For over a decade, the Food Network series Chopped has been putting chefs, both professional and amateur, to the test — throwing all sorts of random ingredients at them to see which ones can stand the heat of competition.
But as any true reality TV fan knows, a show is never as authentic and unscripted as it seems. What’s real and fake about Chopped? A few former contestants served up some behind-the-scenes secrets.
Is 'Chopped' real?
According to past participants, the actual cooking aspects of the contest are as high-pressure as they appear. "I had never seen any of the basket ingredients beforehand, and they don’t give you any extra time to come up with ideas," two-time competitor, Michael Vignola, told Tasting Table in 2016.
"As soon as you open the basket, the clock starts. I have no idea how I came up with the dishes I made. I just did it in the moment," he shared. "This show is real. There's no stop and go. It's very much like real kitchen life, and you have to just make it happen."
The chefs are also "being filmed from all sides," a detail host Ted Allen expanded on when discussing the series with Vice in 2017.
"We have four camera operators right in front of each of the chefs," the Queer Eye alum explained, noting that producers are always looking for memorable reaction shots. In order to get those, Ted admitted that certain moments — such as when contestants open their ingredient baskets — are filmed more than once.
Restaurant owner and multiple-time Chopped champion, Kathy Fang, told Delish in 2016 that the big reveal is also hyped up on set for dramatic effect. "They really draw out the anticipation," she stated. "We were standing in front of the basket for about 15 minutes before we could open it. I was like, 'Are there any holes in the basket I can peek through?'"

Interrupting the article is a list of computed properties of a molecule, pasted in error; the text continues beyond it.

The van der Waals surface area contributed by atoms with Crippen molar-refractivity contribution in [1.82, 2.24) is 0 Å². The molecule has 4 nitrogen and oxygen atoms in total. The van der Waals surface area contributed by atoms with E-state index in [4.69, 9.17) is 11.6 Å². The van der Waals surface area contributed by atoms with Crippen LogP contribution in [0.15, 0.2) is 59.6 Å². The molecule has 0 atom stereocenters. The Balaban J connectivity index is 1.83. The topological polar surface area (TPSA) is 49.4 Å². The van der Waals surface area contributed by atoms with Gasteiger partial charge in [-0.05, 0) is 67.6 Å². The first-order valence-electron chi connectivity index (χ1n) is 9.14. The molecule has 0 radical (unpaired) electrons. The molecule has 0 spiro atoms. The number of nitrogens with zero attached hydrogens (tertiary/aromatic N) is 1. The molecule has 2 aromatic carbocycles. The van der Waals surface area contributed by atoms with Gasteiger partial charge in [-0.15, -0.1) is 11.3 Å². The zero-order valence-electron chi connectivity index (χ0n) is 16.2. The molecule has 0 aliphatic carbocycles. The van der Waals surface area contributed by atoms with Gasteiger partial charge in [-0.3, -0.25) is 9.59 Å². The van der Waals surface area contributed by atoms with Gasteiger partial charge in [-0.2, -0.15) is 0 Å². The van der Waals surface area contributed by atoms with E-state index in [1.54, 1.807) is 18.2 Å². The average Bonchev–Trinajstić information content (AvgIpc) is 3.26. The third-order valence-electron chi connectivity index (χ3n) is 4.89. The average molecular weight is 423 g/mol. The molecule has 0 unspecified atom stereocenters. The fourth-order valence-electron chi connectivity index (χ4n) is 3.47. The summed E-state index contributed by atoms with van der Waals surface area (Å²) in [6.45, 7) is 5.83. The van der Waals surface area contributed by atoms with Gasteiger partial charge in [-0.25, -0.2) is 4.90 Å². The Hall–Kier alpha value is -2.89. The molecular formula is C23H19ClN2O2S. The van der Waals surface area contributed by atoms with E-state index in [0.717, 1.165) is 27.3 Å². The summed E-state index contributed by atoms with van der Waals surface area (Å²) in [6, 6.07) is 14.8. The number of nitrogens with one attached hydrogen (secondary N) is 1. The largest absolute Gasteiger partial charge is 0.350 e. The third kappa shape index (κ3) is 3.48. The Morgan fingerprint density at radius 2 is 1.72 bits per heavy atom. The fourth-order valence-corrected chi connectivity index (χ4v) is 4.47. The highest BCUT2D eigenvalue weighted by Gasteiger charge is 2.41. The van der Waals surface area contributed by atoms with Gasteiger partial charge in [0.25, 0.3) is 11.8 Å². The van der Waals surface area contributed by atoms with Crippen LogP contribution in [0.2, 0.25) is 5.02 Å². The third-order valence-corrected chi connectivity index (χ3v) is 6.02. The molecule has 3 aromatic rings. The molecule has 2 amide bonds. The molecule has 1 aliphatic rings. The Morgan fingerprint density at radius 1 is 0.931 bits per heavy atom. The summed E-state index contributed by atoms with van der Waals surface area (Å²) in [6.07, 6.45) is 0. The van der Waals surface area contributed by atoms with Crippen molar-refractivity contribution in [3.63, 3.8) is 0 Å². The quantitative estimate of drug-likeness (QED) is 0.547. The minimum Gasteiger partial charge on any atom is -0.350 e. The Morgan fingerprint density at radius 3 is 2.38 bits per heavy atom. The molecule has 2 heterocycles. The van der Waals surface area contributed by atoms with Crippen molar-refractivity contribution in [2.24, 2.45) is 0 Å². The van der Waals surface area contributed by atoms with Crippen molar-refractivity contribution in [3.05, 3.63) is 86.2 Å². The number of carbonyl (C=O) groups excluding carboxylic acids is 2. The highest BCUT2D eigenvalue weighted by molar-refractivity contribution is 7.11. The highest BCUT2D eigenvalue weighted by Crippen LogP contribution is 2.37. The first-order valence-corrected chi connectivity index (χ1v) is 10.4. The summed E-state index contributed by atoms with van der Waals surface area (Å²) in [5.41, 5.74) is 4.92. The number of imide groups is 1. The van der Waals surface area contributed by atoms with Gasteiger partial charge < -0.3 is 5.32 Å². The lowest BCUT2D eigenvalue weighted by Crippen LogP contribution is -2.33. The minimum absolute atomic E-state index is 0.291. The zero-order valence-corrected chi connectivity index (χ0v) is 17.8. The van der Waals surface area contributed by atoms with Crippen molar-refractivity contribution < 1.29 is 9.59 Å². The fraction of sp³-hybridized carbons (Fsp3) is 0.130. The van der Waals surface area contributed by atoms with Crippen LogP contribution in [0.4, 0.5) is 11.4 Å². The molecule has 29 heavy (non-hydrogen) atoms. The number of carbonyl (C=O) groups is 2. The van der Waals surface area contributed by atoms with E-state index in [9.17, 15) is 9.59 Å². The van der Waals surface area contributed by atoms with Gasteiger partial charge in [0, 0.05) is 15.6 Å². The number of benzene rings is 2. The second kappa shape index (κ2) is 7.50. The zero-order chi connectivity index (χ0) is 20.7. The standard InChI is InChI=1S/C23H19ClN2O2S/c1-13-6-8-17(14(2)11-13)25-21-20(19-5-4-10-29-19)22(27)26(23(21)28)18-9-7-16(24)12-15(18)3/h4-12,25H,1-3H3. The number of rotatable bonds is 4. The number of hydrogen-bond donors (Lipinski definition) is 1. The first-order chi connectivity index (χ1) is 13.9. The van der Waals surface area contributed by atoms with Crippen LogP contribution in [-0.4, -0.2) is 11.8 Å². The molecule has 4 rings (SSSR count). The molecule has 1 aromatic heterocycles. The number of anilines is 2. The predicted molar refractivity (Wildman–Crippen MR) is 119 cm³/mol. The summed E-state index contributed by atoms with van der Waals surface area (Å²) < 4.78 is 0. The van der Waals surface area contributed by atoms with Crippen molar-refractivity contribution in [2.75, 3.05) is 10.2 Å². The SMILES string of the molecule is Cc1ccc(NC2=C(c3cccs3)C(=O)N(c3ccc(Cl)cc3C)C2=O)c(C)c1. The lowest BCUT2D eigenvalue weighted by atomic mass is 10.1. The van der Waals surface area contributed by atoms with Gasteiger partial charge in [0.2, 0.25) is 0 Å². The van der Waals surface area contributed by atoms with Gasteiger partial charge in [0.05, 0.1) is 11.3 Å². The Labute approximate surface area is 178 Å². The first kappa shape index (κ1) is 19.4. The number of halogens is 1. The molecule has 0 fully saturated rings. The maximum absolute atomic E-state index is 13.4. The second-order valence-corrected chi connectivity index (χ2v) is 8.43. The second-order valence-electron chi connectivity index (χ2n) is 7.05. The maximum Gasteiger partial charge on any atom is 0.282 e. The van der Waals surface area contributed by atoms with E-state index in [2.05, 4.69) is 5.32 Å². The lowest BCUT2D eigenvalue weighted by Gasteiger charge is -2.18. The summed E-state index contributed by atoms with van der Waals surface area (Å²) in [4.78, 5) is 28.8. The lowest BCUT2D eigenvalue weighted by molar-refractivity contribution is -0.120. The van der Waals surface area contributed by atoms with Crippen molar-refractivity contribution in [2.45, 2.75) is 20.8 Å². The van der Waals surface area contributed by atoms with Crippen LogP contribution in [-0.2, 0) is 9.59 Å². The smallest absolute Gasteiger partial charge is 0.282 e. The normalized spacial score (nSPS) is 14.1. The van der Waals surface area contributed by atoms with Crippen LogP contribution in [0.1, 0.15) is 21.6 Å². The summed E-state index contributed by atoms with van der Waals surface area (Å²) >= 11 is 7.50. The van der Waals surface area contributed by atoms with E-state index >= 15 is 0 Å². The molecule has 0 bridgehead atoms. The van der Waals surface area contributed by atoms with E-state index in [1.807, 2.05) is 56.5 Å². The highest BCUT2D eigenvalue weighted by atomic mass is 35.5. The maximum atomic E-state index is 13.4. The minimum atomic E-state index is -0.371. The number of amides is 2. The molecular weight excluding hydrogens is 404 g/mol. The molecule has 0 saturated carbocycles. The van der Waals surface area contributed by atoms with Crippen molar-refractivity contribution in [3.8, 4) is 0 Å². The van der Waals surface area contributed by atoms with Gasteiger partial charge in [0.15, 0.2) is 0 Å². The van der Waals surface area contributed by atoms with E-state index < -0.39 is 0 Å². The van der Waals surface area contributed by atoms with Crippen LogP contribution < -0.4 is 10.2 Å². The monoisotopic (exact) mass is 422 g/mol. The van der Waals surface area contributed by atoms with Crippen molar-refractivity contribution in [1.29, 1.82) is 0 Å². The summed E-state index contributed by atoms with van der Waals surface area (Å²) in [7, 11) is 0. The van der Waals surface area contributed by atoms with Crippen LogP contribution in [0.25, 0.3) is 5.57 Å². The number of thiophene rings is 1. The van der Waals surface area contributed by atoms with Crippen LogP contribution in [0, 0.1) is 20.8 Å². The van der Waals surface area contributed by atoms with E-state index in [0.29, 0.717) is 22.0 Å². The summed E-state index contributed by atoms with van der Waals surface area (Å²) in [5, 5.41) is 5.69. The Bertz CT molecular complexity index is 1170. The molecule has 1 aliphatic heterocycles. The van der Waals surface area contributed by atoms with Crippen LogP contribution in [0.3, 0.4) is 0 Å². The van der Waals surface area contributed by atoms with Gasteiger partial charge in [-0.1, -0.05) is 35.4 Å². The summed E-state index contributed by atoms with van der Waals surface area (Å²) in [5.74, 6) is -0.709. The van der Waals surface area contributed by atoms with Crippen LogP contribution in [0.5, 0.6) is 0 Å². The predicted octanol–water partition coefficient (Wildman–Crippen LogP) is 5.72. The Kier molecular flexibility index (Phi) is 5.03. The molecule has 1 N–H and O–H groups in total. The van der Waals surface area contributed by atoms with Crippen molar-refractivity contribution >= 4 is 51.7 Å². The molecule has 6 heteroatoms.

Despite positive testimonials from actual participants, the show still has its skeptics. During Chopped's third season, Food Network forcefully denied speculation that the competition might be rigged.
"Chopped is not fixed. We rely solely on the opinions of the three judges in each episode to eliminate contestants in each round and select a winner in the end," Allison Page, former senior vice president of programming and development, said at the time.
"Each judge will have their own opinions on the executions of the contestants' dishes, but they come to a consensus every time and agree on who will be eliminated," she added.
New York-based pastry chef, Linda Laestadius, publicly questioned the decisions made in her 2010 episode after viewers commented that her dish was significantly better than fellow competitor John Sierp’s, who was chosen to advance over her.
"I felt it was really weird. I'm not sure exactly what happened," she confessed to the New Times Broward-Palm Beach paper. "As far as I know, nothing's fixed, but we are not there when we are being judged, so I don't know if there is somebody influencing things."
John also spoke out about the controversy, telling the publication that a large chunk of the judges’ remarks were edited out to make it seem like a tighter race. "I definitely don't think it's fixed," he shared. "They don't show A LOT of the happenings that go on."